Is Amari Cooper in a slump? He's dealt with a number of nagging injuries this year, but he hasn't missed any games because of it. And, according to Saban, defenses aren't do anything different to keep him in check. So why exactly is Alabama's top receiver suddenly not himself? The former Freshman All-SEC selection hasn't had the impact on the game we became accustomed to last year and he hasn't been as sure-handed either, dropping a number of passes against Virginia Tech and Texas A&M. He's tied for the team lead with six receptions, but he's only racked up 72 yards and no touchdowns in the process. Getting Cooper back on track in time for the meat of the SEC schedule will be vital for Alabama's offense.

Continuing progress on the O-line: Alabama's offensive line responded in a big way this past weekend after being abused by Virginia Tech in the season opener. Cyrus Kouandjio and Co. helped open big holes in the running game and protected AJ McCarron beautifully against Texas A&M, enforcing its will much in the same way we saw from Alabama's line a year ago. But will it continue? We'll see against the Rams, who admittedly don't offer much in the way of All-American defenders. Keeping last week's momentum going might be difficult, though, if starting right guard Anthony Steen is unable to play after injuring himself against the Aggies. Kellen Williams, who filled in admirably in his absence, could be called on to give Steen a rest early if the pain he experienced last weekend returns.

Championship fatigue: It's been written about a good deal -- Alabama fans getting tired of winning. After three championships in four season, would anyone blame them? Alabama winning football games has become something of a ho-hum affair of late. Setting aside the time and money to see the Tide play in Bryant-Denny Stadium isn't quite as appealing when you know the outcome of the game ahead of time. Heck, some students would rather stay home and watch the game on TV with the luxury of being able to channel surf when the score inevitably gets out of hand. If fans truly are getting tired of going to games, we'll see the effect in the bleachers against nonconference cupcakes like Colorado State.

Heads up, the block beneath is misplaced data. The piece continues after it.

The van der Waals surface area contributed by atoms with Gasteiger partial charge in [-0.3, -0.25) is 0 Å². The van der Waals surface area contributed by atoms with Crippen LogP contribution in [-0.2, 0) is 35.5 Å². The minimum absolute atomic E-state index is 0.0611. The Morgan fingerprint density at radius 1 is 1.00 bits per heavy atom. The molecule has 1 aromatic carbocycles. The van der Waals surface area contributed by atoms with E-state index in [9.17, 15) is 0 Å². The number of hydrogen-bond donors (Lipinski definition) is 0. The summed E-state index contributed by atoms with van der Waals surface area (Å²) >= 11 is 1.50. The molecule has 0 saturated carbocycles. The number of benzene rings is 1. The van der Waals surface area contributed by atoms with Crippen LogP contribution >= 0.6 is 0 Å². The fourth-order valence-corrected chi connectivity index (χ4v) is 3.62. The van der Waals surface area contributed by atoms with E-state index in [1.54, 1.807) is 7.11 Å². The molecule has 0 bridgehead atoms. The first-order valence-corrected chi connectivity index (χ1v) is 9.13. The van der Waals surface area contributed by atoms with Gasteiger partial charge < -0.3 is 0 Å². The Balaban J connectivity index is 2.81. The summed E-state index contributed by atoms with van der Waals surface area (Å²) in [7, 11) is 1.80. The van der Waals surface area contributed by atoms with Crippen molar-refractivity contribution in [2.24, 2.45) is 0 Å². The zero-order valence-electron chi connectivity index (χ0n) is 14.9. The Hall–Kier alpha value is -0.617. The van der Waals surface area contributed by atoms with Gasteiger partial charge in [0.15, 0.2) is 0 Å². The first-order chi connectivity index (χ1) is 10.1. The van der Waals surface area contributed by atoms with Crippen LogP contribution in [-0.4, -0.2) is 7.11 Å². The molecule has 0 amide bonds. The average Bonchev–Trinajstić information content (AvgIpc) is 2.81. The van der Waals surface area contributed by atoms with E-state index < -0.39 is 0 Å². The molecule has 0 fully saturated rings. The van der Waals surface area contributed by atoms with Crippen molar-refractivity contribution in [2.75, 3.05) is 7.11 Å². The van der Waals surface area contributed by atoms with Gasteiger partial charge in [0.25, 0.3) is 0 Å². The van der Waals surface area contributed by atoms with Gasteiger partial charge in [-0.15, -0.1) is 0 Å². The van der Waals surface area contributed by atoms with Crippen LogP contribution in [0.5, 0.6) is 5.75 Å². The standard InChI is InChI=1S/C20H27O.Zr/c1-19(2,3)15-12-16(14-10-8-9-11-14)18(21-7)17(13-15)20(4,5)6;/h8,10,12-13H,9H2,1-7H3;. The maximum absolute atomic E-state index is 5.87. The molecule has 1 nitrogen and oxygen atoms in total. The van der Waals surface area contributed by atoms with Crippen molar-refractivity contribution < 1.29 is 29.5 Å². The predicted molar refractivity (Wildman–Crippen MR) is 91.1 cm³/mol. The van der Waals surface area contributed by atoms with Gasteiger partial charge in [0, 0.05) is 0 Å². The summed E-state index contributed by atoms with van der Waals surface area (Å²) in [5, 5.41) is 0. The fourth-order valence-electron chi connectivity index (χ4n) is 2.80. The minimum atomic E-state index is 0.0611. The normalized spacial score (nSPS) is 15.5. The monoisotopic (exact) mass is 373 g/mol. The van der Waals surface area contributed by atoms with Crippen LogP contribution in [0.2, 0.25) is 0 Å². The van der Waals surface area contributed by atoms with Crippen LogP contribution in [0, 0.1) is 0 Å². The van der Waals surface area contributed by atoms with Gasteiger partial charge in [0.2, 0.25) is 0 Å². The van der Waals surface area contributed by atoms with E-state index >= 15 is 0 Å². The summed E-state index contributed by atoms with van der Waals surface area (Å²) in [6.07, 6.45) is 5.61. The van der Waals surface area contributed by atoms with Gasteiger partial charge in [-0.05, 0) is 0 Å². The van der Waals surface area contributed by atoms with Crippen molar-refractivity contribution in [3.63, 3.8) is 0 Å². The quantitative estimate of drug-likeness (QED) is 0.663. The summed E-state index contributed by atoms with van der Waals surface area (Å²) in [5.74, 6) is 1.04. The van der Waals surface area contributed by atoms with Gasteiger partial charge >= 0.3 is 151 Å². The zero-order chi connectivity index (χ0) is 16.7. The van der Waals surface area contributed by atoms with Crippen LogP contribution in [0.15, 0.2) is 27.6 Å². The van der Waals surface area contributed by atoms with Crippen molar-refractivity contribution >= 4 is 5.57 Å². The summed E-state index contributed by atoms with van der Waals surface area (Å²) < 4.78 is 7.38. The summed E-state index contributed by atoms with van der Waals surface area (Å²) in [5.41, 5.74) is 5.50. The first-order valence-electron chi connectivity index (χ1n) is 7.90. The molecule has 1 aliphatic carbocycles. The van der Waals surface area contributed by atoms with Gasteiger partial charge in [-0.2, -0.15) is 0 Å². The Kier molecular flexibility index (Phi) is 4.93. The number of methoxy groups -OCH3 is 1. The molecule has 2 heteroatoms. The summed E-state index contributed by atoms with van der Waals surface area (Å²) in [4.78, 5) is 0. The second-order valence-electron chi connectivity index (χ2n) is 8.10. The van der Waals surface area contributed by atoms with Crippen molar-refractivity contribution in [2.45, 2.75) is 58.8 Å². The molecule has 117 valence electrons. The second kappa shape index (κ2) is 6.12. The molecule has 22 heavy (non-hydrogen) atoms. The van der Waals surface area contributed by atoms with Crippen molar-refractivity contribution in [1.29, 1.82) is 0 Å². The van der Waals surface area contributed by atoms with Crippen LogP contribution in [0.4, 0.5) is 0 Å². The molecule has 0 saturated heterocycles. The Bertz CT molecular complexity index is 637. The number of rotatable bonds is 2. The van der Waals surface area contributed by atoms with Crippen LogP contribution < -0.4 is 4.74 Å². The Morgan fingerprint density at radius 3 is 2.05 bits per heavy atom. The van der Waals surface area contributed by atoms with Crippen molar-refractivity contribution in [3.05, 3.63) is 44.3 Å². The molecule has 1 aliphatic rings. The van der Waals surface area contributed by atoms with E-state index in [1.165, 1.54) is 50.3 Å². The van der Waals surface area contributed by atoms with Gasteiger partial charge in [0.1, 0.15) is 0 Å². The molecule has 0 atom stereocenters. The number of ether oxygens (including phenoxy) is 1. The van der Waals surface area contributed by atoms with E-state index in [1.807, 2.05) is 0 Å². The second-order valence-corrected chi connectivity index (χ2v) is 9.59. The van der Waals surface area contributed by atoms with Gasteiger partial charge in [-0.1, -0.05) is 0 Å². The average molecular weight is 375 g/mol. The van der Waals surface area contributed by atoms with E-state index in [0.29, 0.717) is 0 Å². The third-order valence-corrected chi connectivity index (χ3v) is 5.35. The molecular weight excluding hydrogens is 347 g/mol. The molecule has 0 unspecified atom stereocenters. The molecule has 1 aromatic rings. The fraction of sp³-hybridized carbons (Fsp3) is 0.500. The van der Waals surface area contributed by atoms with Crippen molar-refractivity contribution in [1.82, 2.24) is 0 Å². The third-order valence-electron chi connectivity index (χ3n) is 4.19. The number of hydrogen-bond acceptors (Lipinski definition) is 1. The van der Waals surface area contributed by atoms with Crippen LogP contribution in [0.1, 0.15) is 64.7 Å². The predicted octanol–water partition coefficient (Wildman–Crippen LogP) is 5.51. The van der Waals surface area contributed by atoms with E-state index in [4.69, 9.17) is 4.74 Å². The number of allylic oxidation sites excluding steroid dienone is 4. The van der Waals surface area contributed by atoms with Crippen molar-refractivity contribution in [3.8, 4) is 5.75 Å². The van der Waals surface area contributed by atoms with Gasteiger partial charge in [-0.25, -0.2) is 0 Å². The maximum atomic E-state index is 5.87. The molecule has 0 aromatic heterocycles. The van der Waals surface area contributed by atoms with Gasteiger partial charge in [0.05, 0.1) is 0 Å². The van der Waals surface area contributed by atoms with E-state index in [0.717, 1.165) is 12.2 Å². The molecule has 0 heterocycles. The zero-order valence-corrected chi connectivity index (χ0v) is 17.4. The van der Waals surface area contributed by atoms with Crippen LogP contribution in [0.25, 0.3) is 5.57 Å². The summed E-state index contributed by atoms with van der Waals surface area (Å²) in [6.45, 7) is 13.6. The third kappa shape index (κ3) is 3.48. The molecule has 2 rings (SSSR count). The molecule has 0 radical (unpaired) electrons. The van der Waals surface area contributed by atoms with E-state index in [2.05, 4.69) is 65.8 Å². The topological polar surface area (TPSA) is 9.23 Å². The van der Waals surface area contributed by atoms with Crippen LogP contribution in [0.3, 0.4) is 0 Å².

Planning for success: Alabama

September, 19, 2013
9/19/13
7:00
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TUSCALOOSA, Ala. -- Don't exhale too much after No. 1 Alabama's thrilling win over No. 10 Texas A&M this past weekend. The Crimson Tide get right back at it against an eager Colorado State team at home on Saturday night:

The Crimson Tide will win if …

If Alabama plays like it did against Texas A&M last weekend, this game will be over by the end of the first quarter. Against the Aggies, UA rediscovered its offensive identity -- between-the-tackles running, play-action passing -- and a reenergized offensive line deserves the bulk of credit for that. Though Texas A&M's defense was porous, Colorado State's won't be much better, if at all. The Rams gave up 41 points to Colorado in their season opener and followed that up with a 30-point performance against Tulsa. So long as Alabama's defense doesn't encounter another Mike Evans-Johnny Manziel type combination in Colorado State, it should be fine.

The Rams will win if ...